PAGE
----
Between March 2002 and December 2007, 241 patients were enrolled. Three patients were excluded from the intention-to-treat population. One patient was excluded due to evident brain metastases, one patient had no data ever recorded, and a third patient was randomised twice under two different ID numbers. Two-hundred and thirty-eight patients were included in the intention-to-treat analysis of eligible patients, 82 in the tamoxifen arm and 156 in the chemotherapy arm (Figure 1). Of the patients randomised to chemotherapy, 70 were allocated to weekly paclitaxel and 86 to PLD. Five patients did not receive the allocated treatment: two patients in the chemotherapy arm and three allocated to tamoxifen. Thus, 233 patients were included in the safety analysis. Baseline characteristics are summarised in Table 1. The CONSORT diagram for the population analysed for quality of life is shown in Supplementary Figure S1. The compliance rates with HRQoL assessments in the tamoxifen arm were 85% (47 of 55) and 72% (23 of 32) at weeks 8 and 16, respectively. In the chemotherapy arm, these rates were 89% (119 of 133) and 77% (65 of 84), respectively. For analysis of QAPFS, 2 patients had no QoL information 12+2 weeks prior to PD and thus had QoLs included 4 and 10 days after PD. Median follow-up was 169 weeks (range: 0–326).

Figure 1
Figure 1

CONSORT diagram: enrolment, randomization and treatment.

Table 1: Baseline characteristics

Toxicity

There was a statistically significant difference in non-haematological and haematological toxicities between the treatment arms with more nausea, mucositis, motor neuropathy, neurosensory, PPE, anaemia, leukopenia and neutropenia (Supplementary Table S1) in the chemotherapy arm. Two patients had febrile neutropenia in the chemotherapy arm, none in the tamoxifen arm. Patients on PLD had significantly more nausea, mucositis and PPE, but less anaemia compared with paclitaxel. In the chemotherapy arm, 4 (2.6%) patients received G-CSF and 12 patients (7.8%) experienced a dose reduction. Of the four dose reductions on paclitaxel, three were due to haematological toxicity (neutropenia and thrombocytopenia). On PLD, eight patients had a reduction in dose, seven due to non-haematological toxicity (PPE) and one due to haematological reasons (neutropenia). In 37 patients (24%) chemotherapy was delayed for at least one cycle. In the tamoxifen arm, eight patients (10.1%) had a loss in treatment days, ranging from 1 to 52 days.

Deaths on study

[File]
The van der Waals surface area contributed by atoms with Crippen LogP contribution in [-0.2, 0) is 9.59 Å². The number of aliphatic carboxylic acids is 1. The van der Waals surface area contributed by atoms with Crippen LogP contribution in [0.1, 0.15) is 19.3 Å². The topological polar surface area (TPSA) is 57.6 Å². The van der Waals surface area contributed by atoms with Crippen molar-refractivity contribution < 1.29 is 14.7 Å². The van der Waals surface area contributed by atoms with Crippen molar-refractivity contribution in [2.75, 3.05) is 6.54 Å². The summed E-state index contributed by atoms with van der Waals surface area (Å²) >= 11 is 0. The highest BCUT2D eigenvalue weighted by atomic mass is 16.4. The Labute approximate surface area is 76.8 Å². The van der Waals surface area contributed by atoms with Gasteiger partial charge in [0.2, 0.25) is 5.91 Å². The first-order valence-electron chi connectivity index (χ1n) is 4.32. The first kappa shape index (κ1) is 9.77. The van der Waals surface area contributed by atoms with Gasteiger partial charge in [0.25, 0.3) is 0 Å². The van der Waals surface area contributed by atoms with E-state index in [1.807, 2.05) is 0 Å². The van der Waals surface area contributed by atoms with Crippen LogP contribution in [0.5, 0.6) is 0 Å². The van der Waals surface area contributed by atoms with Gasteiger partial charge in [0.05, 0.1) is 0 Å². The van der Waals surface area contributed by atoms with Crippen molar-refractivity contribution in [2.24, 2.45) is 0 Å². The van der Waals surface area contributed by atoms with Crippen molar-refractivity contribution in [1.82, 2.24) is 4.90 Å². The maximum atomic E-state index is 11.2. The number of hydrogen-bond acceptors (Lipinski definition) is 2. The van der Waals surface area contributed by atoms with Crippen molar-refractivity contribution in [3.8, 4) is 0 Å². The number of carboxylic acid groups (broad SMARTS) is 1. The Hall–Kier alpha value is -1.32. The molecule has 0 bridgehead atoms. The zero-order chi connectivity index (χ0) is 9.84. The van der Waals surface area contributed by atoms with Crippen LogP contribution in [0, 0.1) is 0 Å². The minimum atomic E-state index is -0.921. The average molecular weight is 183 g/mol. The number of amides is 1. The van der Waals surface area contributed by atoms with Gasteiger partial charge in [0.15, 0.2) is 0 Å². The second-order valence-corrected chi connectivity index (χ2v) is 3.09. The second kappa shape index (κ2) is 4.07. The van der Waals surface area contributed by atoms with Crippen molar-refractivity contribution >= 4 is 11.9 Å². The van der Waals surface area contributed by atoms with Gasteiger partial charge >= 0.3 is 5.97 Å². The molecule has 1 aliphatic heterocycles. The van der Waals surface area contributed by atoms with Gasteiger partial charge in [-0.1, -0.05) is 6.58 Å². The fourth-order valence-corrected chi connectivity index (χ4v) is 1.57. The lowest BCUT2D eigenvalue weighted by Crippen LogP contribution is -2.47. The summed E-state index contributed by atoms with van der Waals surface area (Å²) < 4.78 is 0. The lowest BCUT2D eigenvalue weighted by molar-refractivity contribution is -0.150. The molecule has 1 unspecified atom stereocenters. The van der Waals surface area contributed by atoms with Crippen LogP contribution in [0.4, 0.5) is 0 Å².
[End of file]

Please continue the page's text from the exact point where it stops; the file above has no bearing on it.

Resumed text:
Ten (6.4%) patients died in the chemotherapy arm; seven of those were related to the disease. One patient died due to sepsis of unknown origin, and one developed headache and became unconsciousness before she died. No autopsy was performed. The third patient was admitted to hospital with a subarachnoid haemorrhage and died the next day. Eight (10.1%) deaths occurred on tamoxifen, with seven being disease related. One patient died of sepsis of unknown origin.

Efficacy

A total of 203 patients (85.3%) had progressive disease during follow-up. Median PFS in the tamoxifen group was 8.3 weeks (95% CI, 8.0–10.4) compared with 12.7 weeks (95% CI, 9.0–16.3) in the chemotherapy arm, corresponding to a HR of 1.54 (95% CI, 1.16–2.05; log-rank P=0.003) (Figure 2). There was no statistically significant difference in PFS between the two chemotherapy arms (HR of 1.21, 95% CI: 0.85–1.72).

Figure 2
Figure 2

Kaplan–Meier estimates of progression-free and OS according to treatment arm.

By the end of follow-up, 204 (85.7%) patients had died. Median OS time was 44.9 weeks (95% CI, 31.1–57.7) in the tamoxifen arm and 46.9 weeks (95% CI, 37.1–51.0) in the chemotherapy arm, corresponding to a HR of 1.10 (95% CI, 0.82–1.47; log-rank P=0.53) (Figure 2). Stratification for type of prior progression did not affect the estimates of PFS or OS.

Two hundred patients (84%) (136 in the chemotherapy arm and 64 in the tamoxifen arm) were evaluable and assessed for response. Of those, 2 patients (1.5%) experienced complete response and 21 (15.4%) partial response in the chemotherapy arm. In the tamoxifen arm, the best response obtained was partial response in three patients (4.7%). Stable disease was achieved in 52 patients (38.2%) in the chemotherapy arm and 20 (31.3%) in the tamoxifen arm. Progression was reported in 61 (44.9%) and 41 patients (64.1%) in the chemotherapy arm and tamoxifen arm, respectively.

Mean quality-of-life scores over time adjusted for the baseline